Image: Kurt Weston, Grim Justice

INCARCERATION

Open Call for Art, Deadline to enter December 30, 2016

February 4 thru March 11, 2017

Curators: Pat Sparkuhl, Gregg Stone, Leslie Davis

 

1. All Selected Artwork
Selected work must be hand delivered or shipped to assure arrival before January 29th. to:
 
Orange County Center for Contemporary Art
117 N. Sycamore Street
Santa Ana, CA 92701
Marked   INCARCERATION on outside of box.


2. Hand Deliveries and Installation
All hand deliveries are due Thursday, January 26 thru Sunday January 29 between the hours of 12 p.m. -5 p.m.  It is imperative that you deliver your work during this time.  Any work that does not arrive on time may not be shown.  Please call 714-667-1517 or 949 233-1335 if you need to make other arrangements for hand delivery.  A friend and/or family member may drop off your work for you.   Over 274 entries were submitted and 47 works were selected.  Outlined are some important dates and information on delivery of your artwork.   
 
3. Please enclose a Narrative attached to your work. Not required and no longer than 50 words that will be 14 point text
 
4.  Resumes/Statement
You may print and submit a resume of your art experience, including education, exhibitions, art-related work experience, awards, etc., an artist statement, and no more than a two-paragraph explanation of each work submitted. This may be dropped off at the reception desk. This will be maintained in a notebook for gallery patrons to view during the exhibition.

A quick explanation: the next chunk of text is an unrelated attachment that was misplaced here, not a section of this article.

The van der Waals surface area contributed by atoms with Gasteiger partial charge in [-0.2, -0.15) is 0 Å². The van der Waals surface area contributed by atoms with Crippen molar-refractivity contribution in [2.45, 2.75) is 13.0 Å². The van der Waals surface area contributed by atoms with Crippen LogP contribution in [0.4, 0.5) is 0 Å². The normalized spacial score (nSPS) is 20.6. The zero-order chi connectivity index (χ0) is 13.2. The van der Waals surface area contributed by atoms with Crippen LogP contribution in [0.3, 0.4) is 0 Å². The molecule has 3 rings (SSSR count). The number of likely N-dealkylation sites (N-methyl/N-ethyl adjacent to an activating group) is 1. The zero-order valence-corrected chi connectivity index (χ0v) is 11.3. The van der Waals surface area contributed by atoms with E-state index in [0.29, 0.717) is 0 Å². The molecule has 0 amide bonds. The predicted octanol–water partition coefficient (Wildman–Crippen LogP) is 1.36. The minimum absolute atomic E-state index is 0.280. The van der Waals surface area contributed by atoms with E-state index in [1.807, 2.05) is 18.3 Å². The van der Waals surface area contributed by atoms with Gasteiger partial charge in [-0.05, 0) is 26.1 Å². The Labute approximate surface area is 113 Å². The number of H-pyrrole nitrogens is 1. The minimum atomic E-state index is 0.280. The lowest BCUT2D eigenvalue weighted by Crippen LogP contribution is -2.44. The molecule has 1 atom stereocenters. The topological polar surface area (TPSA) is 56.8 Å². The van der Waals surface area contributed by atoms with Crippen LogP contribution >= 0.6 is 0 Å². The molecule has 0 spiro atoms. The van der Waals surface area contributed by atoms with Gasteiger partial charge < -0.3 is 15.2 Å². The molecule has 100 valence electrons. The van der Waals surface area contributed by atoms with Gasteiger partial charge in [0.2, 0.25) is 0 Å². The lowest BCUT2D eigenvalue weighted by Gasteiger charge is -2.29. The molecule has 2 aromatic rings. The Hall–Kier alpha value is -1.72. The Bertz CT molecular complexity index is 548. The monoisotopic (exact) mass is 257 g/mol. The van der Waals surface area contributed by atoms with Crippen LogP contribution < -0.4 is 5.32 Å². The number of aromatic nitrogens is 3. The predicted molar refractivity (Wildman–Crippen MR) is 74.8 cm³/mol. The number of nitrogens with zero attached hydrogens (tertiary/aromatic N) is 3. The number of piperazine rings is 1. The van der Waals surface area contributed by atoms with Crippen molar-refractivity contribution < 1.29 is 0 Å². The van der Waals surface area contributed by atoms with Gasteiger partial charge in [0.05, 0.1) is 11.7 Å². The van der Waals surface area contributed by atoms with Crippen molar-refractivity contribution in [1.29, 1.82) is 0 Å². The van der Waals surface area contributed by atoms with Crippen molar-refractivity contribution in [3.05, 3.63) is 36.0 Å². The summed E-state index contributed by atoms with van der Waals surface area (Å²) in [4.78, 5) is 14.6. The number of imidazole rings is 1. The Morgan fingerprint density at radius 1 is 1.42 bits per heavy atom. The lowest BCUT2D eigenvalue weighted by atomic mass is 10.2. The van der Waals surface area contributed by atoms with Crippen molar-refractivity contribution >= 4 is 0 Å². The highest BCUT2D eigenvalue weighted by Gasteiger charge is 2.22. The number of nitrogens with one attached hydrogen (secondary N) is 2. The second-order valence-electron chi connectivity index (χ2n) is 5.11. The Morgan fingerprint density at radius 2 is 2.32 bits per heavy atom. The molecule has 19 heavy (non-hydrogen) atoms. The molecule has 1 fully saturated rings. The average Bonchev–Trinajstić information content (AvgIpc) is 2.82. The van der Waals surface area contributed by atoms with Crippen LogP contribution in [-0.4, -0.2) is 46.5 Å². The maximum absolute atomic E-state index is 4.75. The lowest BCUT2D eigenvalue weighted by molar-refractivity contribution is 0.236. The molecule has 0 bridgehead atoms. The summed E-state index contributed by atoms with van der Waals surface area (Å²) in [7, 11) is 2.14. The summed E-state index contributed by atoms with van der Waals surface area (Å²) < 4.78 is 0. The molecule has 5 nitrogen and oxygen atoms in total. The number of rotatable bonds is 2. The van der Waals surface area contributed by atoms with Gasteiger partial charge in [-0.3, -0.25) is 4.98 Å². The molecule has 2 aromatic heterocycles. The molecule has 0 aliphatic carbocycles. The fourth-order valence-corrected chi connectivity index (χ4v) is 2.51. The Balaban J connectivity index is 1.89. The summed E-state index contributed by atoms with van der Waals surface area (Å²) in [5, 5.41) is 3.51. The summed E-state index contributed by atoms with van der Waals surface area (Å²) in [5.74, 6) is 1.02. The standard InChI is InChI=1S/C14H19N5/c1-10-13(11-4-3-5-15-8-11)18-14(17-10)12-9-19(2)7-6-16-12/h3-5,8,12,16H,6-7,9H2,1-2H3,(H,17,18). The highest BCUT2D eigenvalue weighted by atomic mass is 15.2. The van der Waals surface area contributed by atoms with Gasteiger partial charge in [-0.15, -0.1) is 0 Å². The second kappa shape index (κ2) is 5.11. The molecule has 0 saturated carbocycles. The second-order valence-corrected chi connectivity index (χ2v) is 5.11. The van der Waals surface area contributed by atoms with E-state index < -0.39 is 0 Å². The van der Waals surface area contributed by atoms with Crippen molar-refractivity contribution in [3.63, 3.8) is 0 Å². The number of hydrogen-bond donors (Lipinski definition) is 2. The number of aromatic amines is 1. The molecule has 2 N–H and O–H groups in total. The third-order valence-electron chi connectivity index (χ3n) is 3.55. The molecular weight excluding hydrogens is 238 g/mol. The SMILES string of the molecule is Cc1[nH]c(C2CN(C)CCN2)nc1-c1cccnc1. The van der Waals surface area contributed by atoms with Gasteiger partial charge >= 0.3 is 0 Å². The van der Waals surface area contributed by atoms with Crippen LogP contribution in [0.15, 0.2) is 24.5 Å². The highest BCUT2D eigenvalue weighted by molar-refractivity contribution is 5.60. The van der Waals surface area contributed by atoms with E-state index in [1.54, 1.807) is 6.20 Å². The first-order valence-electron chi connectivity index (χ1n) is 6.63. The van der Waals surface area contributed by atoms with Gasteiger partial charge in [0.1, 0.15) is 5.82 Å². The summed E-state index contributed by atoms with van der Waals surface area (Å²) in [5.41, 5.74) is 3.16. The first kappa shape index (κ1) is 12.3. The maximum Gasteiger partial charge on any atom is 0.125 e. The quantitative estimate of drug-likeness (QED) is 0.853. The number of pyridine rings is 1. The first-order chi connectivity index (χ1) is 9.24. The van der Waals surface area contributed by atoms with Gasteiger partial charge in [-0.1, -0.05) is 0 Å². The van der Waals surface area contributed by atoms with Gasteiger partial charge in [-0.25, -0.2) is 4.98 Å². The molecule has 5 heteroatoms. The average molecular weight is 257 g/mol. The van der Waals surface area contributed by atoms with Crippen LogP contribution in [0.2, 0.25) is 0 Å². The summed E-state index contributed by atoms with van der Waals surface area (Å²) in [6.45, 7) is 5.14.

5. Pick Up Accepted Works
Pick-up of all work in the exhibition is scheduled for Sunday March 12 or Monday 13, from noon to – 4 p.m. If you need to make special arrangements call (714) 667-1517 before March 11.
Works not picked up by this deadline will be charged $10 per day storage fee and will be disposed of at the discretion of OCCCA.
 
6. Two-Dimensional Pieces
All two-dimensional pieces must be framed and ready for hanging, with proper screw eyes and to correspond with the weight of the artwork. No saw-tooth hangers.
 
7. Three-Dimensional Pieces
For three-dimensional pieces that need a gallery pedestal larger than 20 inches, that are fragile, or require special installation, prior arrangements should be made with the gallery. Photographs and/or diagrams are required for all work that requires installation other than hanging or placing on a pedestal.
 
8. Sales
OCCCA retains 20% of the selling price on all sales. 20% will go to Collaborative Court Foundation and Home Boy Industries and 60% for the artist.  Please price your work accordingly. Sold art pieces will remain in the gallery at time of purchase for the length of the show.
 
9. Insurance
Although care will be taken in the handling of work, OCCCA accepts no responsibility for damage of work accepted to the exhibition. All works accepted to the exhibition are at the artist’s risk. Artists may wish to obtain their own insurance.